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Non-Footy Forum => Sports => Topic started by: pauld on Friday, September 18, 2020, 09:52:15



Title: American Football college seasons
Post by: pauld on Friday, September 18, 2020, 09:52:15
Been watching Last Chance U on Netflix, which I've found enjoyable but in places baffling as I'm not a fan of American egg chasing. One thing in particular that puzzles me is when their season (sporting not TV) runs to/from? And is it different for the junior colleges? They seem to start the season in late summer/autumn but then it looks like they finish in December? Which seems awfully short. If that is correct (and it may just be the way it comes across in the programme and/or me being a doofus), then what do they do for the rest of the year? Do they have two or three "seasons" in a calendar year? Or just a very long break in between each short season?

And is this just a junior college thing or do all the colleges do this? Or dovetail into each other's seasons as you get higher up the ladder somehow?

Apologies if I'm being a complete idiot here (wouldn't be the first time). But I thought I'd ask as I know there's a few NFL fans on here who might be able to enlighten me


Title: Re: American Football college seasons
Post by: Panda Paws on Friday, September 18, 2020, 10:37:49
I think...

JuCo runs from the start of the academic year to December, with bowl matches and play-offs perhaps extending that. Same as the College season, and the NFL season.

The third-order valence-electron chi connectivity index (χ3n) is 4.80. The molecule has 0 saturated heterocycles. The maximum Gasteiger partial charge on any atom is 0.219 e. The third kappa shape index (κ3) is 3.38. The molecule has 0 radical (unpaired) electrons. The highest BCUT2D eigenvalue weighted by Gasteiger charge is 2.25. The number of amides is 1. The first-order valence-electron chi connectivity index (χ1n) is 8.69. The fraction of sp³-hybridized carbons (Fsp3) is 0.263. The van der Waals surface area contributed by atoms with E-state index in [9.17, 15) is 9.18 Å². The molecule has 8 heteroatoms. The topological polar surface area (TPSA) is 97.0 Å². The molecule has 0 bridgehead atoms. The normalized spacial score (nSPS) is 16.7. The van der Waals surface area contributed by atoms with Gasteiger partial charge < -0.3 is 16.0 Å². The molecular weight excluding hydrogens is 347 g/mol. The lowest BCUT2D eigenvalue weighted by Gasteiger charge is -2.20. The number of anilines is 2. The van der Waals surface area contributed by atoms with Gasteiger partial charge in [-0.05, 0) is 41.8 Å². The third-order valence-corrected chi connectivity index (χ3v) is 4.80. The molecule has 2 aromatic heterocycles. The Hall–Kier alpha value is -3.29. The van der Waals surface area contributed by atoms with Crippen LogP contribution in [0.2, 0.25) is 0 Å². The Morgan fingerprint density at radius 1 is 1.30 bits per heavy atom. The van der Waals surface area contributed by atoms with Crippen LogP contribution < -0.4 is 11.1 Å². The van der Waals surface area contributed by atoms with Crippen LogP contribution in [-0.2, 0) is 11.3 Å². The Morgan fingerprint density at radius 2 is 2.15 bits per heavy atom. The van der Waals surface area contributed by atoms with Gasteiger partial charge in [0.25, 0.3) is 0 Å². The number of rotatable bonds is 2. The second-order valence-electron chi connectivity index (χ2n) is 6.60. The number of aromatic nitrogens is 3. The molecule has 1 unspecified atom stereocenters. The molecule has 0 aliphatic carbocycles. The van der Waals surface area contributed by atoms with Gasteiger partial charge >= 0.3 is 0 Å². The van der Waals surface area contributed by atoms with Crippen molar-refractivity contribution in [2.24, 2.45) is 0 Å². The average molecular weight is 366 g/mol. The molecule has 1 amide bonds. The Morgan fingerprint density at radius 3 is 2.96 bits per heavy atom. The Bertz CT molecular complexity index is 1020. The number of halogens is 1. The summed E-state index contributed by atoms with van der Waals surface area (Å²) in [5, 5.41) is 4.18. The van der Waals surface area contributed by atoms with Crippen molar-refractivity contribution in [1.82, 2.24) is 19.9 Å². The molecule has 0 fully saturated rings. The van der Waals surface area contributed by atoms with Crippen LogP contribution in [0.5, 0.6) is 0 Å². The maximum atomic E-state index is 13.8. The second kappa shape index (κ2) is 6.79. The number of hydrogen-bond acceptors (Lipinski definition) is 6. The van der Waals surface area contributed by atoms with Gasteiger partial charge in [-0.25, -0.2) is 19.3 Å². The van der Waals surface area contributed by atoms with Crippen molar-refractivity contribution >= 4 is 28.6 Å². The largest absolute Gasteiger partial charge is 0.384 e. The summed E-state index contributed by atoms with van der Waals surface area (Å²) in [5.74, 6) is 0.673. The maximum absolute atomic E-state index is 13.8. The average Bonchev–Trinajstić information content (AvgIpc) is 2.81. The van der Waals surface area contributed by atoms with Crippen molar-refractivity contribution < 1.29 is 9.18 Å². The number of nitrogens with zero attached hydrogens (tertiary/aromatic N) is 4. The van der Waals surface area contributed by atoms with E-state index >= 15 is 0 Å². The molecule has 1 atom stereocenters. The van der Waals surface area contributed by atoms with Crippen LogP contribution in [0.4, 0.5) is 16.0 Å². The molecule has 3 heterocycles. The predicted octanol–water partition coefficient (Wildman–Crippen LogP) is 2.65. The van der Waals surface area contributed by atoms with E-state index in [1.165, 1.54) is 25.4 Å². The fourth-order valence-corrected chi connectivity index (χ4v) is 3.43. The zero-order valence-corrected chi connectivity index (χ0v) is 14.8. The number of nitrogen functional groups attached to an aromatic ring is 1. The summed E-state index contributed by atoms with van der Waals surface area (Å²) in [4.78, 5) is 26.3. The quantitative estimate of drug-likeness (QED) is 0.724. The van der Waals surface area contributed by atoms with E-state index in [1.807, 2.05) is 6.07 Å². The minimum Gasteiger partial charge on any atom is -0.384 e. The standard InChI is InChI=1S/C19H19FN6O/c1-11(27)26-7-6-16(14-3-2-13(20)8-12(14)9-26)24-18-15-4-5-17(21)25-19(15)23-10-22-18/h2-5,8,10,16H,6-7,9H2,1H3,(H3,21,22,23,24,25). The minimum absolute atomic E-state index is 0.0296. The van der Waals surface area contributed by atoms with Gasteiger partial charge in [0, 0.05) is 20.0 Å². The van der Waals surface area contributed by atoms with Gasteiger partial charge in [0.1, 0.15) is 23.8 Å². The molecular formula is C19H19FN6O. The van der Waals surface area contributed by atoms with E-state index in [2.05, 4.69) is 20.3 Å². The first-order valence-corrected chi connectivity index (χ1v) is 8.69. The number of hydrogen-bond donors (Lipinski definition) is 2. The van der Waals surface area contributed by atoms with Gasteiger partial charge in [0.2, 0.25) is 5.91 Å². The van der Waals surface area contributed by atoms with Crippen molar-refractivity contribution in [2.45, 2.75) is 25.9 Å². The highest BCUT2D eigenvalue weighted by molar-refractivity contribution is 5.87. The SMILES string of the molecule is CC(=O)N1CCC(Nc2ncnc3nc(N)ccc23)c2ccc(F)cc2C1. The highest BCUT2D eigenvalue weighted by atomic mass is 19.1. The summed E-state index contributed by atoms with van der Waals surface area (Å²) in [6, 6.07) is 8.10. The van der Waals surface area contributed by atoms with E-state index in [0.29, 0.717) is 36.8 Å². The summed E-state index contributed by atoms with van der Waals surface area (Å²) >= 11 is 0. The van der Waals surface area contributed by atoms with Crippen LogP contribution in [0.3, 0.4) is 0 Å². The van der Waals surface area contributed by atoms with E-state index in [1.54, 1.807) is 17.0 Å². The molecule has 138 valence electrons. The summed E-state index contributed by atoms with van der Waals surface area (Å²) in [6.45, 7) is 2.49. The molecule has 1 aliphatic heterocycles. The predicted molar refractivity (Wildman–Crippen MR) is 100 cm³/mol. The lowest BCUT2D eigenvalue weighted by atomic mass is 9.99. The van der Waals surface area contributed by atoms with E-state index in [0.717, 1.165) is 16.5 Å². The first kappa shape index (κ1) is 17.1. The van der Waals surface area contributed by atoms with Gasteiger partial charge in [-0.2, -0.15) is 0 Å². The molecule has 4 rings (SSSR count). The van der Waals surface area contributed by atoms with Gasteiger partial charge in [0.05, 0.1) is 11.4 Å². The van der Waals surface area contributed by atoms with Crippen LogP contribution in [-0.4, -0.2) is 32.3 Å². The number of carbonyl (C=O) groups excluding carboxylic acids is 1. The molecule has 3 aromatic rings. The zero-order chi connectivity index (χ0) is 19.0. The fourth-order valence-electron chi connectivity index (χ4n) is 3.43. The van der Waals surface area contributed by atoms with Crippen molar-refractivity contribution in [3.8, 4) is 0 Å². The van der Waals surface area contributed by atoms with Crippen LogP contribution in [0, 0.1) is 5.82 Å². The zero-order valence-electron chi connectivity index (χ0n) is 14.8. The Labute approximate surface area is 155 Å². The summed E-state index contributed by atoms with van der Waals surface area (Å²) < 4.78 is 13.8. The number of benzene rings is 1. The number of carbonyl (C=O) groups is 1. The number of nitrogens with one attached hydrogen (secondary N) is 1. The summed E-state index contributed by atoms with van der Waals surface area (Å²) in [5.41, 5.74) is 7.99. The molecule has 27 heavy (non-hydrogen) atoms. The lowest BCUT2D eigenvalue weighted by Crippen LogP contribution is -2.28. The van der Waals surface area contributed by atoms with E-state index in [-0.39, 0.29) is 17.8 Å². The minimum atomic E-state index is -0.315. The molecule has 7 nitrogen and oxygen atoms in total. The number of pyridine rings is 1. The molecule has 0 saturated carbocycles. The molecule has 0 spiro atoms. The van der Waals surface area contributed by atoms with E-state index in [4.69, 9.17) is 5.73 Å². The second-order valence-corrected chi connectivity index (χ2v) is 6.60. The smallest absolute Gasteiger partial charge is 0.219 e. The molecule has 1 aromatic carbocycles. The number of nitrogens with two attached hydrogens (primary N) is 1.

LCU is amazing. Didn't love the most recent series though. Definitely the least interesting. Check out QB1 on Netflix too - similar vibe.


Title: Re: American Football college seasons
Post by: Costanza on Friday, September 18, 2020, 11:49:19
If you have a batshit crazy scene stealing Head Coach then you need to replace him accordingly. They did not.

Slight derail but I know the usual collegiate soccer season begins in August and is over for most in November (with the NCAA Championship game in December). Former Town youth goalkeeper Declan Lehmann has recently joined the wonderfully named Dragons of Tiffin University.

(https://uploads.tapatalk-cdn.com/20181001/e7f80d33152b5a171eff318739d533ef.jpg)


Title: Re: American Football college seasons
Post by: pauld on Friday, September 18, 2020, 12:48:50
Cheers guys. So it's just a really short season then? So what do they do the rest of the year?


Title: Re: American Football college seasons
Post by: Costanza on Friday, September 18, 2020, 12:51:33
Cheers guys. So it's just a really short season then? So what do they do the rest of the year?

Friendlies, tours, gym work and, y'know, earning their degrees :)



Title: Re: American Football college seasons
Post by: pauld on Friday, September 18, 2020, 12:52:23
Friendlies, tours, gym work and, y'know, earning their degrees :)
How odd. But then they're a very odd bunch.


Title: Re: American Football college seasons